Review Summary: Jeff Rosen-stock music
Jeff Rosenstock doesn’t have much to prove. He has fought tooth and nail to become a scene legend using ska -the most uncool genre- as a backdrop for a career playing smaller venues with cheaper tickets to accommodate audiences of all ages. Ask five different people what their favorite album is that he had a hand in and it would not be surprising to hear five different answers. It would, however, be surprising for one of those to be Hellmode
, the forty-year old’s latest that takes on a challenge that is just as difficult as the title implies: making a punk-ish
album in your forties.
isn’t bad by any stretch, but it plays like an album desperately clawing for a new angle, a new point of view, a new..anything
, and it ultimately comes up empty. The group vocal shouts, anti-late capitalism ennui, self-aware self-loathing, and tumblr dictionary using words like shi
tlords are all here and well, but it all seems a little rote and well-worn when compared to the full-throated, expansive masterpieces like Worry.
. It’s a collection of songs rather than a unified statement.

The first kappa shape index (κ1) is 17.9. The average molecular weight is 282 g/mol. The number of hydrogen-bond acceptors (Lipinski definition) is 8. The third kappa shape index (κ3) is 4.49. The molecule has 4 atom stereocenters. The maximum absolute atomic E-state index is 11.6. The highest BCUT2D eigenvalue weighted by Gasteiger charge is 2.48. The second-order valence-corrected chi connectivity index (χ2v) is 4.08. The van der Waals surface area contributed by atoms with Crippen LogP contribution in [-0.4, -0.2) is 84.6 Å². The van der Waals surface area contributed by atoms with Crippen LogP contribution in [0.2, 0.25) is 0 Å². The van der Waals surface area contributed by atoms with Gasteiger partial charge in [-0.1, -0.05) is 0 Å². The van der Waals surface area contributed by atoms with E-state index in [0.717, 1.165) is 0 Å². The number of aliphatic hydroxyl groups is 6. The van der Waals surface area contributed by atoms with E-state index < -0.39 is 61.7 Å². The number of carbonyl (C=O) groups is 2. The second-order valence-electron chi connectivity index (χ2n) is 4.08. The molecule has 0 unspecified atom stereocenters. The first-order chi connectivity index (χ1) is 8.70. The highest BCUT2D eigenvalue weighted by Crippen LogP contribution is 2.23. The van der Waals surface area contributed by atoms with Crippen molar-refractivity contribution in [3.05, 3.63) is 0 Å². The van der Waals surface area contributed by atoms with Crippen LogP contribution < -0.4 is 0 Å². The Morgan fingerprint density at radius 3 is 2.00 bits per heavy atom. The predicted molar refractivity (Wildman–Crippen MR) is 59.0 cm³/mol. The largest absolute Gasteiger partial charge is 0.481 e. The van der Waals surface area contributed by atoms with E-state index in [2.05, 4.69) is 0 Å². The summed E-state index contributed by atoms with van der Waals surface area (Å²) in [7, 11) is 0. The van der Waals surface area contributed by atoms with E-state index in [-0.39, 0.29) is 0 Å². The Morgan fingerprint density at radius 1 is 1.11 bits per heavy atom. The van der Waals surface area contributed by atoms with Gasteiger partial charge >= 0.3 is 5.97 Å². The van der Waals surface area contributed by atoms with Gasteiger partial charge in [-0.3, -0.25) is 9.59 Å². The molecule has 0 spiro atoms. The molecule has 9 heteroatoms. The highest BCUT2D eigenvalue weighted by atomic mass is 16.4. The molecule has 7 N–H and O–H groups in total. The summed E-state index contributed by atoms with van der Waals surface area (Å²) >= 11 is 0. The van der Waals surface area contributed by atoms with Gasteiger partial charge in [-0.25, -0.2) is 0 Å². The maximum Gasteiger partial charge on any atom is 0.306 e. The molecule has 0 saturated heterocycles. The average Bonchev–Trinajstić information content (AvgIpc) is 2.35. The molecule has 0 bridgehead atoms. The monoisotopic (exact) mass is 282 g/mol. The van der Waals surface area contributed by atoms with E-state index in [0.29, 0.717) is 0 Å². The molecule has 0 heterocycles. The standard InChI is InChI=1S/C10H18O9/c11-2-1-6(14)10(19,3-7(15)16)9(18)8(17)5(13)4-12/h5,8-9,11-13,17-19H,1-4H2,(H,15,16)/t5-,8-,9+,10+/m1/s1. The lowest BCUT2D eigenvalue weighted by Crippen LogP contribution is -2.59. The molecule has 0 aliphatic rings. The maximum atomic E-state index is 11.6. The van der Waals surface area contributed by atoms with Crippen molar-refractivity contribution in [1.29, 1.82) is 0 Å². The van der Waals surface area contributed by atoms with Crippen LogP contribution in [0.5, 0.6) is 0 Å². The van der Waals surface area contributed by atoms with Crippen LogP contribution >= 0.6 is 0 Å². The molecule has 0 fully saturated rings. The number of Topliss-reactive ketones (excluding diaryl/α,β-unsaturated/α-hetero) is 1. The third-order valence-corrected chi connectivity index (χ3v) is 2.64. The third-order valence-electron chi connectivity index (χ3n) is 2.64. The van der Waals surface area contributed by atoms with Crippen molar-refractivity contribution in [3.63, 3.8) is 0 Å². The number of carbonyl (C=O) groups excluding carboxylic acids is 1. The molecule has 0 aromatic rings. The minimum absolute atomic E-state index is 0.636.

“WILL U STILL U” is a chaotic mess of an opener that desperately wants to be another anthem, but the blast beats and tremolo picking into a xylophone-tinged comedown can’t help me checking my watch instead of my pulse. The second-half of the record falters in particular with Jeff taking his foot off the gas. Starting with “HEALMODE,” a complete nothing-burger, change-of-pace ballad that takes notes from Jeff’s Neil Young covers EP without really reverse-engineering any of the magic. “LIFE ADMIN” and “I WANNA BE WRONG” are definitely two songs that exist.
That’s not to say that the album doesn’t have its moments though. “Head” is the sort of Bomb the Music Industry! that should be an obvious trick at this point in his career, but still pleasantly surprising in its solid execution. “Doubt” is the record’s best song, even if it takes a little bit to get going. Starting off with a melody that borders on self-parody, the song evolves into a hardrocking mission statement for the whole album as Jeff barks “you gotta chill out with the doubt” over some genuinely electrifying feedback, briefly defibrillating Hellmode
to life. ”3 Summers” is the most ambitious song on the record, standing uncharacteristically tall at over seven minutes in length, and ends things on a fairly high note of blessed out distortion, gang vocals, and daydream lyrics, even if the melodies themselves aren’t particularly noteworthy.
Ultimately, not being particularly noteworthy is where Hellmode
lands. It’s a little tired, a little old, but still fine. It's a low barrier of entry album that will probably play better the less you’ve heard the rest of his legendary discography. Jeff Rosenstock failing to clear the incredibly high bar he’s set for himself only further solidifies how high he’s always aimed.